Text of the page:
Sometime after my stint as the dogsbody of a maniac, I found myself staring at a painting by Lani Mitchell, red wine in hand, and realising something was missing in my life. The next day I registered to volunteer at the only op shop – I was rejected by four – that would take a 17 year-old with an obvious hangover. This was the Epilepsy op shop on High Street. Mind you, I think the only reason they took me was because on the sign-up sheet I told them my younger brother had Epilepsy. I don’t have a younger brother.
After I was in and introduced, volunteering at the op shop was probably the most interesting of all three shitty jobs. I learnt a wealth of information on the finer details of living on the pension; I was shirt-fronted by a shoplifter; and I acquired a taste for dead people’s clothes.
The first thing you have to learn to appreciate about op shops is that few people come in, and even fewer purchase something. There is a steady but diverse trickle of clientele, which can be categorised as either: the housewife looking for things to sell online or, eBay-mother; the disenfranchised fashionista; and the unscrupulous teenage shoplifter. I had a front row ticket to watch the beasts at work.
My usual customers on Sunday, however, were the mass-produced lebenskunstlers, suffering for their art way too much to afford something as morally impure as a brand. They were the most pleasant customers, always happy to speak about their art, or the parallels between Abbott and Stalin.
Towards the end of one of my time at the Epilepsy Op Shop, in came three guys about my age, who lacked the kind of lost, despairing look of most people who came in. These boys had the kind of aura that only attaches itself to the nefarious and sociopathically inclined, who steal from op shops supporting epilepsy; a kind of backward Robin Hood, that tortures small animals, and who I served at KFC. It was when they went into the change room with a number of polo shirts and came out with nothing that I confronted them. I told them in no uncertain terms to return the shirts and be off with themselves. The biggest guy, who was a brutish, primordial creature with no doubt a beep-test score higher than his IQ, grabbed me, shoved me across the store, and made way with haste.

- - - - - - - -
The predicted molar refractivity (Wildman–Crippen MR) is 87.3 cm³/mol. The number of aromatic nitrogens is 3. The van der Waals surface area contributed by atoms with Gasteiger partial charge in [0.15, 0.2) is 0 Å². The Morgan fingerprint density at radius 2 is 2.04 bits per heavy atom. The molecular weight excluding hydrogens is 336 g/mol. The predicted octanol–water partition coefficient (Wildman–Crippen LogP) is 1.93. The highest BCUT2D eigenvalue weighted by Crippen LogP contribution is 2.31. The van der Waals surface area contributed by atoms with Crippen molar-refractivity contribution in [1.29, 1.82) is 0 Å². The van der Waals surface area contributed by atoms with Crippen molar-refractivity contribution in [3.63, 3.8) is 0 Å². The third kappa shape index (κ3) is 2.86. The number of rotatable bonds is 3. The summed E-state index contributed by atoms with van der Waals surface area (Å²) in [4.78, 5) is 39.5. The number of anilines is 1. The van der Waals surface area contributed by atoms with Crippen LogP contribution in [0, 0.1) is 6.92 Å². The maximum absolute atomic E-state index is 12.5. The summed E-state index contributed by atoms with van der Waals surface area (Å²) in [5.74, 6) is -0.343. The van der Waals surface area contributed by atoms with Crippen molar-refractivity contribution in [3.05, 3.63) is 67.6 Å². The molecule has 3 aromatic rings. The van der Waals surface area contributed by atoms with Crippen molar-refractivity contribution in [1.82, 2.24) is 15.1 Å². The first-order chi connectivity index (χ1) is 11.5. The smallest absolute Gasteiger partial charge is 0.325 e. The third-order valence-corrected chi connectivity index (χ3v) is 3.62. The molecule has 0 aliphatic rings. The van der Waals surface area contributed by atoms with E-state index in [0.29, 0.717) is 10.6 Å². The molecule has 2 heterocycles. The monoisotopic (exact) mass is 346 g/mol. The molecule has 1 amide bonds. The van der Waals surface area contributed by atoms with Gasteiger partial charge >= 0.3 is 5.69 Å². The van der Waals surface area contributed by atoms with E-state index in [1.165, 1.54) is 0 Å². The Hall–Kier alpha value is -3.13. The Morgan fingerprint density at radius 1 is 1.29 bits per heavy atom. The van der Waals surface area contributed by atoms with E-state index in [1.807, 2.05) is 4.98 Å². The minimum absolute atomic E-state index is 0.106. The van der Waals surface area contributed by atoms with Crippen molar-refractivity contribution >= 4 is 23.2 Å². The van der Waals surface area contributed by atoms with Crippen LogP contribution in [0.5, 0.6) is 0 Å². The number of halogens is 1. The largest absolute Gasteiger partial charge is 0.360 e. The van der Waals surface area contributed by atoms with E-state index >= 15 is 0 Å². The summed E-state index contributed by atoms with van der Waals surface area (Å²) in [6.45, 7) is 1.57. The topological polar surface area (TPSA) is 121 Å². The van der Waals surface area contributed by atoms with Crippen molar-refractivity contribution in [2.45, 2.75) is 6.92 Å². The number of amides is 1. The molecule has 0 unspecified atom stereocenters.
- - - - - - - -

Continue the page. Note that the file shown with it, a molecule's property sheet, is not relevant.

I went to work for a couple more Sundays before I came to the conclusion I had given the Epilepsy Op Shop on High Street all I had to give.
I am now happily unemployed, writing as much as I can, and getting by selling English essays to my classmates.
I haven’t had a wide breadth of jobs to support my writing – being able to use school printers and living with my parents helps – and I still find the idea of writing horoscopes for a low-rent porn magazine to support a writing career quite romantic.
But writers never really stop working at KFC. In mid-2014 I saw Irvine Welsh, a genius contemporary writer, speak at the Athenaeum. About five minutes before he finished his speech, Welsh announced that he would be signing autographs and taking photos in the foyer after the show. I was second out the door and pretty much at the front of the line for the signings. After the signings, my dad, cousin, and I went to a nearby pub for two or three hours. As we walked back past the Athenaeum, there was Irvine – still taking signatures. His shift hadn’t finished yet; he was still taking orders.
Edmund K. Coleman is a 17 year-old high school student living in Melbourne. He has a shitty blog, and divides his time between writing, rowing, and school. He looks forward to going to University with no idea what he wants to do with his life, although writing will be the constant.
Sam van Zweden was Writers Bloc’s Online Editor from 2013 - 2015. A Melbourne-based writer and blogger, her work has appeared in The Big Issue, Voiceworks, Tincture Journal, Page seventeen, and others. She’s passionate about creative nonfiction and cross stitch. She tweets @samvanzweden.